Again, we affim that God is sovereign and man makes voluntary choices, and so is responsible for his actions. However, the more fundamental question is, “Does the bible teach that God is sovereign and that man chooses things without external coercion, for which he is responsible?”. If God has spoken in his word, our first duty is to believe, whether or not we can at first reconcile what he has said in our finite minds. Often He will grant us more understanding as the whole counsel of Scripture unfolds. To those tempted to cavil against God's absolute sovereignty, or to charge him with evil, I would encourage you to let God's word speak ... take the time to read and yield to the authority of Scripture, not what what feels comfortable to you. Since God has reveals a lot about this topic in Scripture He obviously meant for us to think about it. But when we charge God with evil or injustice we are on very shakey ground. In response to those who reject God's meticulous sovereignty, the Scripture says, “On the contrary, who are you to reply back to God?” (Rom 9:20). However, having said this, we can demonstrate from Scripture that sovereignty and responsibility are both clear biblical truth, and since God's is the author of all logic we can look to the Scripture to let it change our understanding.
Consider this. If a person borrows $1 billion to fund a company and then goes and squanders it in a week of wild living in Las Vegas, his inability to repay the debt does not alleviate him of the responsibility to do so. Our condition in Adam is like a debt we cannot repay. We are responsible. The command to believe the gospel is to be proclaimed to all men. All are responsible to believe that Jesus Christ is the Son of God who was crucified for sinners, then rose from the dead and that He grants forgiveness of sin to ALL who believe. But when the synergist says but "men may be saved if they will." we must reply, "Agreed, we all believe that; however, it is the "if they will" that is the difficulty. Are men ever found NATURALLY willing to submit to the humbling terms of the gospel of Christ? Jesus Himself declares that no man will come to Christ unless God grants it (John 6:63-65).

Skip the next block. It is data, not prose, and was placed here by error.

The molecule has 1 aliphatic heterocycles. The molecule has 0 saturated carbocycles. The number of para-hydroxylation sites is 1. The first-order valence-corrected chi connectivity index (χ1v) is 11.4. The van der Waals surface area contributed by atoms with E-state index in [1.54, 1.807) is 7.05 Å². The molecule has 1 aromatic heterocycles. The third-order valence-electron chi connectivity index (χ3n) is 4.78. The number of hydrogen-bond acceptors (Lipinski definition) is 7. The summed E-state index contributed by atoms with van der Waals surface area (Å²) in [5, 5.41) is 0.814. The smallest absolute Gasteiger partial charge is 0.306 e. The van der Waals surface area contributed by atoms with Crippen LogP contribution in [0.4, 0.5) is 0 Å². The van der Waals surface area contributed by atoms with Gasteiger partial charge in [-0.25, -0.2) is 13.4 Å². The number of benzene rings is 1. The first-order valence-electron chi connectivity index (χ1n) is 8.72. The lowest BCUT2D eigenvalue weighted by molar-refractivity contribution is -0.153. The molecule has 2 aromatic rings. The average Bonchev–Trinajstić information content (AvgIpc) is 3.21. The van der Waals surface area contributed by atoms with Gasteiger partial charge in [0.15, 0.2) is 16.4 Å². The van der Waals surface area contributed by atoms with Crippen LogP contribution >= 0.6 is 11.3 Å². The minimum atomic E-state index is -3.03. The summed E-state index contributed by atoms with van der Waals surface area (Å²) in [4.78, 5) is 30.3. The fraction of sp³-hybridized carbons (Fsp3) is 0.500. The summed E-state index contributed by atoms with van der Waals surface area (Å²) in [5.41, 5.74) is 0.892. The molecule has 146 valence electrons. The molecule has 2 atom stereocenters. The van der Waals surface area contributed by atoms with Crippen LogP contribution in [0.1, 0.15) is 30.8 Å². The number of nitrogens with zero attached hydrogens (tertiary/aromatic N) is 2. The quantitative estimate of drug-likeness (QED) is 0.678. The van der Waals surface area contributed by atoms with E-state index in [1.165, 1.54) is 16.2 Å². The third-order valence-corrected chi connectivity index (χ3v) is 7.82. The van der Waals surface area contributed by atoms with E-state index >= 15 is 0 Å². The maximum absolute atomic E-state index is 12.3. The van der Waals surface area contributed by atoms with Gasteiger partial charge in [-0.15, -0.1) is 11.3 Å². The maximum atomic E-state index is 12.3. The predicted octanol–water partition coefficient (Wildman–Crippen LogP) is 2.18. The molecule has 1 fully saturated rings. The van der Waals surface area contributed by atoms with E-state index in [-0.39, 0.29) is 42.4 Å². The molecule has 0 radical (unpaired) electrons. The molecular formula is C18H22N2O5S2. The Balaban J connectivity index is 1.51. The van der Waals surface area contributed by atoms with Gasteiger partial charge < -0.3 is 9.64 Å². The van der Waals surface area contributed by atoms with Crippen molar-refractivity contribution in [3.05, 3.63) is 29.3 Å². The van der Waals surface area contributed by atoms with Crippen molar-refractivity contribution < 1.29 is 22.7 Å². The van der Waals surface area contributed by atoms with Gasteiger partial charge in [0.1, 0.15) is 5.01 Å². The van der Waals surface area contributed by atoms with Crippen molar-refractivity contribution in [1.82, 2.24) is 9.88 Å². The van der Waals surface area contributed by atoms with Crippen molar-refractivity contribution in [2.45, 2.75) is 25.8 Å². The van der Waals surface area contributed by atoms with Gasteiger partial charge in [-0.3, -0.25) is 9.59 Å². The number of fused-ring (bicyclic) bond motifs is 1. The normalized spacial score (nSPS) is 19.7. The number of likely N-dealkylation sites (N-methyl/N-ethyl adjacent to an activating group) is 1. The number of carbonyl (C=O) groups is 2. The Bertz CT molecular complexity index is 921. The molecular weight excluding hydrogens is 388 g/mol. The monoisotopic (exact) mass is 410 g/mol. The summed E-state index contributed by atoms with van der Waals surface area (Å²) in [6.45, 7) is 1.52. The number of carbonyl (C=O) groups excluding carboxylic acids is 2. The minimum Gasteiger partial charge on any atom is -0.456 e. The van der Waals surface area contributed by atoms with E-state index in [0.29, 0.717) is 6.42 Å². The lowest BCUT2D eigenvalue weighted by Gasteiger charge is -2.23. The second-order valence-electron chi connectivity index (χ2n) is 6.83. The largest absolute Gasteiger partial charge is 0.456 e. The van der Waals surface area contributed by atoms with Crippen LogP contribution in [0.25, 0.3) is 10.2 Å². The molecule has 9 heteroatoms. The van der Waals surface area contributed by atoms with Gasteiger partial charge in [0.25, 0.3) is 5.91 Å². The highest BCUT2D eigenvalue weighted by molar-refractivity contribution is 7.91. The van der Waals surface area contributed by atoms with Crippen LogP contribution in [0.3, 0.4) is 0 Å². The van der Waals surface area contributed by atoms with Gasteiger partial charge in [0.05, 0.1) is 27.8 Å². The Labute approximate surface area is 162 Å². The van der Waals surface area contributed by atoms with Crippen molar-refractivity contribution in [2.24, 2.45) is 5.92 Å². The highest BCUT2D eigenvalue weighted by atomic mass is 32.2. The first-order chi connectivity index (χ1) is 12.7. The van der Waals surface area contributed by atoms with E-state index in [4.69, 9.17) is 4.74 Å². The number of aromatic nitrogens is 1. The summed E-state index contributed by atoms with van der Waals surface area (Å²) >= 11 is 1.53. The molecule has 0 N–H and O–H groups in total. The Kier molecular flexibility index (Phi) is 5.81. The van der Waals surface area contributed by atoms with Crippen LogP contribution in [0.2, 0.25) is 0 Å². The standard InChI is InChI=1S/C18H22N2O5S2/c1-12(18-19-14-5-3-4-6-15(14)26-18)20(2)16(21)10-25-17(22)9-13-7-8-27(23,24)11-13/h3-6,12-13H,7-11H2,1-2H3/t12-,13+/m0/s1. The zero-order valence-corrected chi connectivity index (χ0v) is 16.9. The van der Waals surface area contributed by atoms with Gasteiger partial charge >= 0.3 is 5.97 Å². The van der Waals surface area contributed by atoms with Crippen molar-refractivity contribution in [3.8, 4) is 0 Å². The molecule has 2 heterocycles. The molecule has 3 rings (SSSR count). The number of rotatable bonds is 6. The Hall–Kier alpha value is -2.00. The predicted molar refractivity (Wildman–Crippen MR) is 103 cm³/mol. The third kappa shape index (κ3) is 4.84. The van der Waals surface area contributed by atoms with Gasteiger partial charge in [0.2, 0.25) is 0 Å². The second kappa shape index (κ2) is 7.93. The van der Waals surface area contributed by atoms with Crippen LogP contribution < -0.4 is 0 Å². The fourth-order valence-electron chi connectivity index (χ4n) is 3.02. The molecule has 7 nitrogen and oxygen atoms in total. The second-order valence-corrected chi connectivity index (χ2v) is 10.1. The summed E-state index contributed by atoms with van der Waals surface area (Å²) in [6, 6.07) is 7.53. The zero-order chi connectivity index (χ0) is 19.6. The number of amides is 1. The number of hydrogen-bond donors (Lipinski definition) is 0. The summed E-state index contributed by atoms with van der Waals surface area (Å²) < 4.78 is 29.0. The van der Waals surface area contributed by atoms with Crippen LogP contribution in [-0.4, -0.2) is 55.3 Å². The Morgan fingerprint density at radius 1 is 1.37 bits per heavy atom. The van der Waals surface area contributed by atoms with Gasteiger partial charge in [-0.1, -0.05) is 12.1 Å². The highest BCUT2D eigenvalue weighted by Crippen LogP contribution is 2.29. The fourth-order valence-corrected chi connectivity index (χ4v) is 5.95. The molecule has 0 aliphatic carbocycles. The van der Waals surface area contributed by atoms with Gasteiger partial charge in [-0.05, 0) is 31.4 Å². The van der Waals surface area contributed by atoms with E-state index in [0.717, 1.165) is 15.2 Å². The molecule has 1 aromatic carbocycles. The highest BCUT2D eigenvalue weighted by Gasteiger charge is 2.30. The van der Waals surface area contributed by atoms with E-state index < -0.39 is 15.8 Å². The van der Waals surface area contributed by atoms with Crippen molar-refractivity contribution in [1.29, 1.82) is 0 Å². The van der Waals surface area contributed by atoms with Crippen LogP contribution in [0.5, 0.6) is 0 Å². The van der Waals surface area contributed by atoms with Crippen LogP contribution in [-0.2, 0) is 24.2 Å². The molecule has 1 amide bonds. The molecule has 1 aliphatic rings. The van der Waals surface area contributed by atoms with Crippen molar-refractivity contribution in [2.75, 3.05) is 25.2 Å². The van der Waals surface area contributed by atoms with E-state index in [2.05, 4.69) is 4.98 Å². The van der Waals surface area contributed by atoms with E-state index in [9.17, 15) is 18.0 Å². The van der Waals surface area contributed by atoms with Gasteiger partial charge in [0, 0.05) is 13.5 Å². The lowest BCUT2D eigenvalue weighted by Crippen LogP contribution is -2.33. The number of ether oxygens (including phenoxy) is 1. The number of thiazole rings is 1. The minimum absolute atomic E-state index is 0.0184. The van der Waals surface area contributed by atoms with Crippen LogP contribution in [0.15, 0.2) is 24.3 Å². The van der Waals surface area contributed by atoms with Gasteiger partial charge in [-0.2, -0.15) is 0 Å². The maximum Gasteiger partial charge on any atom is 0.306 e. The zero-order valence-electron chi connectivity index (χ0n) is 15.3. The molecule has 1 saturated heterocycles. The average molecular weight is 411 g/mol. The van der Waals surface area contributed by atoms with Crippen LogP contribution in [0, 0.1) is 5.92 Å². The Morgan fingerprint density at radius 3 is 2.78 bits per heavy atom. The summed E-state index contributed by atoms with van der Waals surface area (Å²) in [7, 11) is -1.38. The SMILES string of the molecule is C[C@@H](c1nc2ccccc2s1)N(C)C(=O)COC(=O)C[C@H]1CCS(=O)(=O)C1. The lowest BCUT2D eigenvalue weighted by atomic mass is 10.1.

So God may save whom he will according to His sovereign good pleasure (Eph 1:3-5) because left to himself, no one would come to Christ, apart from the work of the Spirit. So while man's choices are not free from sin, yet the Bible clearly teaches that they are voluntary. He chooses what he desires but a bad tree only produces bad fruit. Only a miracle of God's grace in Christ can make the tree (and fruit) good. Natural men must first be born from above if they are to either see or enter the kingdom of God ... "born, not of blood nor of the will of the flesh nor of the will of man, but of God.: (John 1:13). Scholars agree that "the flesh" refers to the natural man; or the person without the Holy Spirit. The Apostle here demonstrates, therefore, that our will to believe does not come from a person who is still in their unregenerate state.
1. Note: The natural man is not free. He is neither free to thwart God's decree, nor is he free from sin's bondage, but with regard to salvation, he is free from external coersion. He rejects Christ voluntarily unless God has mercy on him.
Monergism Copyright © 2008